Torreya taxifolia, known as the Florida Torreya, is one of the rarest conifers in the world. Once found as a canopy tree, Torreya is an evergreen dioecious tree endemic to a narrow range of bluffs and ravines adjacent to the Apalachicola River in northwest Florida and extreme southwest Georgia. In the mid-Twentieth Century this species suffered a catastrophic decline as all reproductive age trees died. In the decades that followed, this species did not recover. What remains is a population approximately 0.3% of its original size, which is subjected to changes in hydrology, forest structure, heavy browsing by deer, loss of reproduction capability, as well as dieback from fungal disease. Atlanta Botanical Garden’s dedication and efforts to protect Torreya furthers understanding of its ecology and life cycle as well as the decline of this once majestic species. We present the ongoing research to meet recovery objectives for this species, as well as how they relate to other rare species conservation and evolution under predicted climate change. In 1984 this species was listed Endangered under the U.S. Endangered Species Act. It is currently listed as Critically Endangered on the IUCN Red List.
|Common Names||Florida Torreya | Savin | Stinking Cedar | Florida Nutmeg | Gopher Wood | Stinking Yew|
|Associated Scientific Names||Tumion taxifolium | Torreya taxifolia|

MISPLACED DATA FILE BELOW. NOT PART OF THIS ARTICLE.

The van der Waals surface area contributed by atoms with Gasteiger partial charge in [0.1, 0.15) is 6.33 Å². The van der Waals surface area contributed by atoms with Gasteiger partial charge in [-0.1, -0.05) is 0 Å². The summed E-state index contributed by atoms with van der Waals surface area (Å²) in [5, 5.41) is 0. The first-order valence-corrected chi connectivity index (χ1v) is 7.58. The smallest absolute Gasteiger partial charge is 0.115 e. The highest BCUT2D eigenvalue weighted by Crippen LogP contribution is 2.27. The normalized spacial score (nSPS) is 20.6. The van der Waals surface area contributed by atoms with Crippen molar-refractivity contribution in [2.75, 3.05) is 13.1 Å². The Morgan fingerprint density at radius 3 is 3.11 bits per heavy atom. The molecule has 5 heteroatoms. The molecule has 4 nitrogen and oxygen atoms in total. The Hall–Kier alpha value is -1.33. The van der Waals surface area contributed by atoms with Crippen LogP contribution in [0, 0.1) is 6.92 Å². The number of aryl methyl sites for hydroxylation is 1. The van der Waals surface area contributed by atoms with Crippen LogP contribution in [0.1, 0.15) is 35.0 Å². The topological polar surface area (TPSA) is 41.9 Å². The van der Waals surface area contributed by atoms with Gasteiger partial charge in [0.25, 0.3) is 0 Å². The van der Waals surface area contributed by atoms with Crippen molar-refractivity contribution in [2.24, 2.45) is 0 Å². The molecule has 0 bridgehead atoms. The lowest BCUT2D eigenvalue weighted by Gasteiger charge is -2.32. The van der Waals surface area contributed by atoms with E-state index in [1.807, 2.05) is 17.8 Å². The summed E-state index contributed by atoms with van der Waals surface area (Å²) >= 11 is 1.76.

|Distribution||T. taxifolia ranges primarily along the east side of the Apalachicola River in Liberty County Florida northward to the southern most portion of Decatur County, Georgia (USFWS 1986).|
The taxon is an extremely rare conifer that once towered fifty feet above the forested ravines of the Apalachicola drainage system in northern Florida (Godfrey 1968, Foote and Jones 1994). An ancient genus of at least 160 million years old in age, species in the genus Torreya were widely distributed across the northern hemisphere during the Jurassic and Pliocene periods. Named for John Torrey, one of America's most distinguished botanists (1796-1783), this is one of the rarest native trees in the USA. Within its very limited range, it has become nearly extinct. There are no large trees left in its native habitats. What survives are a few scattered young saplings or suckers from root systems and bases of destroyed plants.
T. taxifolia is found in the understory of the rich hardwood hammock beech-magnolia and mixed hardwood forest (USFWS 1983, 1984, 1985). Canopy trees in these forests are mostly deciduous, but evergreen hardwoods and conifers are also common (USFWS 1986). This species can also grow on bluffs and woods along the Apalachicola, steep slopes of ravines (mid-slope) with nearly permanent seeps, and rises in calcareous bottoms. In Florida, Torreya species also occur in lower parts of ravine slopes and adjacent floodplains and prefers shady habitats with dark, moist sandy loam of limestone origin.
Seed are favored by rodents, although their dispersal capability is unknown. Root system is susceptible to fungi. Prescribed fires may play an important role in maintaining population health (Schwartz and Hermann 1993b), but further research is needed.
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